Even after all the years I’ve been writing (I’ve been at now since 1991!) I’m still learning new things about the craft and about my own individual process.
In the middle of last year, halfway through writing another thriller, I came to the decision my characters were boring and no reader would ever want to hear their story. I set the manuscript aside and went on to work on something else.
It’s not the first time this has happened. Thankfully in every case, after taking a break, I’ve come back to the story with fresh eyes and found ways to make it more compelling, the characters more three dimensional.
Therefore I was hardly surprised when the same thing happened on this occasion. After working on a screenplay for several months, then having a break over Christmas, I went back and re-read the discarded manuscript and saw ways to bring its characters to life.
The difference this time was that I had an insight into why it happened.
When a reader picks up a book, they’re engaging with characters fully realized. In all but a few disappointing cases, the author has spent months, even years, fleshing out their heroes, heroines and villains into living, breathing individuals. Investing them with compelling motives, resonant pasts, strengths and weaknesses, and major challenges with which to contend.
For the author writing that very same book the experience can be vastly different. When I first begin to work on a story my characters are NOT fully formed. At the start they may be little more to me than simple arc- or stereotypes.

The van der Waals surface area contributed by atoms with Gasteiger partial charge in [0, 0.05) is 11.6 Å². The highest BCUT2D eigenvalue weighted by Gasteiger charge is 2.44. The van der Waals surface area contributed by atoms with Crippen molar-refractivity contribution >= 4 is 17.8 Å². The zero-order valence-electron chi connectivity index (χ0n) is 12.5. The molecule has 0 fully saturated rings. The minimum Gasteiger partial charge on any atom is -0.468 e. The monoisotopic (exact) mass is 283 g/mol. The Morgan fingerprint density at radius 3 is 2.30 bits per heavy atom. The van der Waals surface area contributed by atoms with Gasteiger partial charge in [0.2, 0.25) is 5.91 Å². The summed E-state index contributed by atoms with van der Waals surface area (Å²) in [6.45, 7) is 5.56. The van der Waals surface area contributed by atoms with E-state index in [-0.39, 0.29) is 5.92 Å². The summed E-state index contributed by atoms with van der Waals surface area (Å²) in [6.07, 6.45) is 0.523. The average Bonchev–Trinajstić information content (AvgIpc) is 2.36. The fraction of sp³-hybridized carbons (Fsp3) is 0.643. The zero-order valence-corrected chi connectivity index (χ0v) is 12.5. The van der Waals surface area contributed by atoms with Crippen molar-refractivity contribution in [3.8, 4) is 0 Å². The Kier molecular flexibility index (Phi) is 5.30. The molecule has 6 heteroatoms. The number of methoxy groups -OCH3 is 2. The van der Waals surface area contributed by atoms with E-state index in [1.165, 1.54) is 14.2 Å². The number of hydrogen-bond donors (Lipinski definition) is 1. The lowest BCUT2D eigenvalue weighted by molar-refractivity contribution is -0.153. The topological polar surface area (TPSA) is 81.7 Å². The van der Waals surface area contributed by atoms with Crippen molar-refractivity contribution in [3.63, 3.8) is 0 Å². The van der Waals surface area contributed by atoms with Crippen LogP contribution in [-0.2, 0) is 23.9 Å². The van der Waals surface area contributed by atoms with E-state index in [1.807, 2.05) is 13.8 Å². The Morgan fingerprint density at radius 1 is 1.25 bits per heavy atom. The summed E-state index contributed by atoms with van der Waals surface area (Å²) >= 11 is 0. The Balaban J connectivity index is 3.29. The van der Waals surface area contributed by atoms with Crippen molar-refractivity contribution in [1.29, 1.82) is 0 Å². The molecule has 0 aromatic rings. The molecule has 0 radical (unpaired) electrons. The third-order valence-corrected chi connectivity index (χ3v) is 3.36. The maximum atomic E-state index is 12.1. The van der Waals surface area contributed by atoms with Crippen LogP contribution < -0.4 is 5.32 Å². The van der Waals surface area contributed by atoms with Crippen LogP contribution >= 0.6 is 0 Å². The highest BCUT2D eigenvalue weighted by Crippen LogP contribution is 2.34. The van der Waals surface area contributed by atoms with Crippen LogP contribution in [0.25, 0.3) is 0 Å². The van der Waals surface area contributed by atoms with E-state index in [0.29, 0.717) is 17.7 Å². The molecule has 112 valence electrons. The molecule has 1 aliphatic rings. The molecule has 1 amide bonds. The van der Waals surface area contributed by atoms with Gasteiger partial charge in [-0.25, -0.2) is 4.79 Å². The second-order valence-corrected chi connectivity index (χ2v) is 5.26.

That’s what happened with my novel last year. In that first-draft stage my characters were nothing but cardboard cutouts. Is it any wonder they seemed boring to me? Now that I’ve got to know them better I really quite like them.
Perhaps authors differ in this regard. As in real life, some of us take longer to get to know others. The same could hold true with our characters. In a similar way, some characters could be more reticent than others, unwilling to reveal themselves at first. In any case I’d say it’s rare that a character ever leaps fully-formed into a writer’s mind. At least they’ve never leapt into mine!
Moving forward I’ll try to remember…for me the first draft of writing a novel is my ‘getting-to-know-you’ draft. My characters only seem dull at this stage because I don’t know them. I need to be patient and let them take as long as they need to show themselves.
I need to go easy on my boring characters. After all we’ve only just met.